This is a guest post by Iulian who has lived in Sønderborg for three years and has a blog in Romanian about social media for non-profits.
After spending the whole weekend surrounded by gunpowder smell and a lot of soldiers from a century and a half ago I think it might be interesting, for those of you that didn’t participate, to see what happened and why you shouldn’t miss it the next time.
First of all, is the night battle. Around 2:30 in the morning the things start moving in the camp. People gather close to the water where the Prussians are expected to attack. Boat movements, cannon fire, rifles and a lot of tension in the air. This happens in semi-darkness, only enough for the human eye to distinguish the flow of the events. During all the events, there is a narrator that makes the things even more interesting by giving background insights.
Then I remarked the authenticity. The people are dressed in the old costumes, they live in the army tents, they eat and drink from the old dishes and food is served by the army regiment from an army car attachment. Some of the cooking ladies even have an old outdoor stove or a fireplace in the ground for preparing the food. What’s the interesting part is that you can also be part of the people living in the camp, taking part in all the activities.
There are often demonstrations of the weapons, military activities and costumes. You can see cannons firing from 2 metres, battle simulations with a big number of soldiers, different weapons in actions, costumes of the people from that age, horse presentations. It seemed that there is always something happening there.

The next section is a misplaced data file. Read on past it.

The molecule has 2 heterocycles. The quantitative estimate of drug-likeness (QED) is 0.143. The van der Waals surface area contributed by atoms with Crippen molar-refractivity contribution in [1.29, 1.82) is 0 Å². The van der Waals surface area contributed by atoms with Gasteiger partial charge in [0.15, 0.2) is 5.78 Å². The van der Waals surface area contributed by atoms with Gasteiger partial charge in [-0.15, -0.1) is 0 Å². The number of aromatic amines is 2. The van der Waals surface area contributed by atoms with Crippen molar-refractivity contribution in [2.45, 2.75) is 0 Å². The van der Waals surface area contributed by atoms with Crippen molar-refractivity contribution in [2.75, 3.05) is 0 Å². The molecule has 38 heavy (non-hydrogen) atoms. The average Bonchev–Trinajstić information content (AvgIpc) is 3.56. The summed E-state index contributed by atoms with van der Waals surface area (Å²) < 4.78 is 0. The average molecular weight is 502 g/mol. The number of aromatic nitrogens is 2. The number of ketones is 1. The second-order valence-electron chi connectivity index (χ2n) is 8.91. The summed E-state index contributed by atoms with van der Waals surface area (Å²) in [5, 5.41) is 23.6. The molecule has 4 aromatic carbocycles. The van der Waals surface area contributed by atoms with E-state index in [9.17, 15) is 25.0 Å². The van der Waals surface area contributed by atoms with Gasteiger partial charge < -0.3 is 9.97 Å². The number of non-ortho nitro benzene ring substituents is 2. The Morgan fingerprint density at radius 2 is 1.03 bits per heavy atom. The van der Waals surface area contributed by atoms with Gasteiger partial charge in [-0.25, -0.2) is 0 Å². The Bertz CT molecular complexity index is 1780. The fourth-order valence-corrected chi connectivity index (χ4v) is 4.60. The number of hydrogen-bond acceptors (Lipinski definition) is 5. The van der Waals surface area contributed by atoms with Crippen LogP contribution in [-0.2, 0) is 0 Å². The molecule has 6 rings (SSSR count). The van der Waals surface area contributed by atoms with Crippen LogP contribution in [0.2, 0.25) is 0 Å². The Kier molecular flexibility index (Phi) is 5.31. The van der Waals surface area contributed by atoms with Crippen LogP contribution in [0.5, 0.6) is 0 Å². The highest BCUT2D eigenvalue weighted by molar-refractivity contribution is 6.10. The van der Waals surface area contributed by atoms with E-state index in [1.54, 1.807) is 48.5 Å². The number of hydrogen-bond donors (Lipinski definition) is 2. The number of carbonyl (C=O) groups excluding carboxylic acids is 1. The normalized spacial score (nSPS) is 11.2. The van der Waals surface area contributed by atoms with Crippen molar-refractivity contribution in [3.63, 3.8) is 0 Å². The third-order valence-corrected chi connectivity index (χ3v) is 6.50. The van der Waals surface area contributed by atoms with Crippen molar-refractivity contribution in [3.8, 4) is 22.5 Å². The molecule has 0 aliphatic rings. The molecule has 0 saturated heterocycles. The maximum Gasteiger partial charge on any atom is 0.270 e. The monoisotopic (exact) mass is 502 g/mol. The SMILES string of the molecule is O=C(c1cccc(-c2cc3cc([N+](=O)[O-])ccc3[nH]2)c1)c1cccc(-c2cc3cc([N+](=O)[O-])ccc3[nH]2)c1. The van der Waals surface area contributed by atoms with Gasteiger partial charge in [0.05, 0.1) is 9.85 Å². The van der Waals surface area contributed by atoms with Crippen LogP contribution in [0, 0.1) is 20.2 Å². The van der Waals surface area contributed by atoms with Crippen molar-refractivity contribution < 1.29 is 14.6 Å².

Besides the activities, there are also small exhibitions with the equipment and tools used at war. If you’re a fan of old weaponry, this is the right place to come. Not only will you get to put your hands on the old rifles (by the way, one was around 4 kg) but you can even talk with the owners and they can astonish you with some nice stories. I could see old weapons and aspects of the military but there were also exhibited utensils used by paramedics, showing the progress that medicine has made in 150 years.
The people scale the event. As I said, they are very happy to exchange some words with you. For example, this man from Norway was amazing. He explained for hours to all the curious people what was “his” purpose in the battle. How technologically advanced was his weapon. What equipment did he carry, what are the symbols on the hat that made him recognizable as part of a specific regiment, what is the decoration on his collar and how year by year he needs to regain it. There were also some Czech guys that were in the party mood and they seemed to have some prohibited alcohol in the camp, without their commander knowing it. That was probably the fun of taking part in the event as a participant and not only as a spectator. And they seemed to have the most of it.
After such a long tour of the camp, before going home a bit smokey from the fire and gunpowder, you can try the desserts in one of the tents. This old style sweet, made without cooking, was very good. Don’t miss it next year! And if you have proofs that you’ve been around the events, just post them here.